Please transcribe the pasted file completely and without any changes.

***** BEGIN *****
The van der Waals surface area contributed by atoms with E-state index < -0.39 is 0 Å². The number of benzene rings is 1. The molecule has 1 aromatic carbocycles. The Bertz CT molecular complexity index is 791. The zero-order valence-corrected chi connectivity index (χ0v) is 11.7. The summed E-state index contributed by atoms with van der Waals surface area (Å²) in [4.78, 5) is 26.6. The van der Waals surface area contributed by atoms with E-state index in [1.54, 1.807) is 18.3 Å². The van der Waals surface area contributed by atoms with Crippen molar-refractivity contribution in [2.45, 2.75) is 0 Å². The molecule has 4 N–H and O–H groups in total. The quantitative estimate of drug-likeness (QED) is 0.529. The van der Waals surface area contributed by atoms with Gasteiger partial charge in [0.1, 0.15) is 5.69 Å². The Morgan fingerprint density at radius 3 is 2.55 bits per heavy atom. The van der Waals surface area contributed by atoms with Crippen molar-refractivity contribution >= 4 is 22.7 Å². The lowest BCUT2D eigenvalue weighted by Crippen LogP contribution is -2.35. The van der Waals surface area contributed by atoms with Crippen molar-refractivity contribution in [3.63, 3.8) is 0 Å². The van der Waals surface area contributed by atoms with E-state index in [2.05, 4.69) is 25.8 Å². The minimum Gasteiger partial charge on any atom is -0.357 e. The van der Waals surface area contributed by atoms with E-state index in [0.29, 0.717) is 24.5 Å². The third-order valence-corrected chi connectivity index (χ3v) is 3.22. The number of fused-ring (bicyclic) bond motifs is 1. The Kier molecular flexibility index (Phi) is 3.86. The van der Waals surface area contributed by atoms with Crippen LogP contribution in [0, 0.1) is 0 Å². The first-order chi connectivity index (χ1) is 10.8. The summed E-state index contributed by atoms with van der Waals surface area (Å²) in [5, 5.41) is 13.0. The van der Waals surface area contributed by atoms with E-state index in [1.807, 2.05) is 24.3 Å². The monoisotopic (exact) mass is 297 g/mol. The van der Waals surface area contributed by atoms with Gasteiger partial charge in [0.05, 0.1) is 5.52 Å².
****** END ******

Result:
The van der Waals surface area contributed by atoms with E-state index < -0.39 is 0 Å². The number of benzene rings is 1. The molecule has 1 aromatic carbocycles. The Bertz CT molecular complexity index is 791. The zero-order valence-corrected chi connectivity index (χ0v) is 11.7. The summed E-state index contributed by atoms with van der Waals surface area (Å²) in [4.78, 5) is 26.6. The van der Waals surface area contributed by atoms with E-state index in [1.54, 1.807) is 18.3 Å². The van der Waals surface area contributed by atoms with Crippen molar-refractivity contribution in [2.45, 2.75) is 0 Å². The molecule has 4 N–H and O–H groups in total. The quantitative estimate of drug-likeness (QED) is 0.529. The van der Waals surface area contributed by atoms with Gasteiger partial charge in [0.1, 0.15) is 5.69 Å². The Morgan fingerprint density at radius 3 is 2.55 bits per heavy atom. The van der Waals surface area contributed by atoms with Crippen molar-refractivity contribution >= 4 is 22.7 Å². The lowest BCUT2D eigenvalue weighted by Crippen LogP contribution is -2.35. The van der Waals surface area contributed by atoms with Crippen molar-refractivity contribution in [3.63, 3.8) is 0 Å². The van der Waals surface area contributed by atoms with E-state index in [2.05, 4.69) is 25.8 Å². The minimum Gasteiger partial charge on any atom is -0.357 e. The van der Waals surface area contributed by atoms with E-state index in [0.29, 0.717) is 24.5 Å². The third-order valence-corrected chi connectivity index (χ3v) is 3.22. The number of fused-ring (bicyclic) bond motifs is 1. The Kier molecular flexibility index (Phi) is 3.86. The van der Waals surface area contributed by atoms with Crippen LogP contribution in [0, 0.1) is 0 Å². The first-order chi connectivity index (χ1) is 10.8. The summed E-state index contributed by atoms with van der Waals surface area (Å²) in [5, 5.41) is 13.0. The van der Waals surface area contributed by atoms with E-state index in [1.807, 2.05) is 24.3 Å². The monoisotopic (exact) mass is 297 g/mol. The van der Waals surface area contributed by atoms with Gasteiger partial charge in [0.05, 0.1) is 5.52 Å².